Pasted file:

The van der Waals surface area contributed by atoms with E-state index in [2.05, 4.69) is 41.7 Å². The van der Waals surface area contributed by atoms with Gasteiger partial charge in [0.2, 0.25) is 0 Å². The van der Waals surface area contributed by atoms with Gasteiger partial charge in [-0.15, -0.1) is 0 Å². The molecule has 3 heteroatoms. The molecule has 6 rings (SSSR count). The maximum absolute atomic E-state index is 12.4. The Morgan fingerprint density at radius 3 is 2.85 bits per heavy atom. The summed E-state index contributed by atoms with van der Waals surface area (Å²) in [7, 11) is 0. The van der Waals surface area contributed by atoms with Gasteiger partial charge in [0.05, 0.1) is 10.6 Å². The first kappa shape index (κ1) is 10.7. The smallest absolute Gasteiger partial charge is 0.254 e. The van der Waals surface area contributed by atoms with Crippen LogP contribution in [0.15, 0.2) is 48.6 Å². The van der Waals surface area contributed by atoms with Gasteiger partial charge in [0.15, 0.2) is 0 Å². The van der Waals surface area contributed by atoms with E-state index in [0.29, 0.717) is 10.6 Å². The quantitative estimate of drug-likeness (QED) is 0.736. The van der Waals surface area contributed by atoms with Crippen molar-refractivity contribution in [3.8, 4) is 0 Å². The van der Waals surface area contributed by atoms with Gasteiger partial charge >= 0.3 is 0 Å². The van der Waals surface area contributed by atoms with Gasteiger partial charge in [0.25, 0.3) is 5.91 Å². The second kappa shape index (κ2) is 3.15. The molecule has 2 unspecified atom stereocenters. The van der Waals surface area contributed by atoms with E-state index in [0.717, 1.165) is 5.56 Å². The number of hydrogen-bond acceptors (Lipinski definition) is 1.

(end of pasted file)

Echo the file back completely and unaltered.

The van der Waals surface area contributed by atoms with E-state index in [2.05, 4.69) is 41.7 Å². The van der Waals surface area contributed by atoms with Gasteiger partial charge in [0.2, 0.25) is 0 Å². The van der Waals surface area contributed by atoms with Gasteiger partial charge in [-0.15, -0.1) is 0 Å². The molecule has 3 heteroatoms. The molecule has 6 rings (SSSR count). The maximum absolute atomic E-state index is 12.4. The Morgan fingerprint density at radius 3 is 2.85 bits per heavy atom. The summed E-state index contributed by atoms with van der Waals surface area (Å²) in [7, 11) is 0. The van der Waals surface area contributed by atoms with Gasteiger partial charge in [0.05, 0.1) is 10.6 Å². The first kappa shape index (κ1) is 10.7. The smallest absolute Gasteiger partial charge is 0.254 e. The van der Waals surface area contributed by atoms with Crippen LogP contribution in [0.15, 0.2) is 48.6 Å². The van der Waals surface area contributed by atoms with Gasteiger partial charge in [0.15, 0.2) is 0 Å². The van der Waals surface area contributed by atoms with E-state index in [0.29, 0.717) is 10.6 Å². The quantitative estimate of drug-likeness (QED) is 0.736. The van der Waals surface area contributed by atoms with Crippen molar-refractivity contribution in [3.8, 4) is 0 Å². The van der Waals surface area contributed by atoms with Gasteiger partial charge >= 0.3 is 0 Å². The van der Waals surface area contributed by atoms with Gasteiger partial charge in [0.25, 0.3) is 5.91 Å². The second kappa shape index (κ2) is 3.15. The molecule has 2 unspecified atom stereocenters. The van der Waals surface area contributed by atoms with E-state index in [0.717, 1.165) is 5.56 Å². The number of hydrogen-bond acceptors (Lipinski definition) is 1.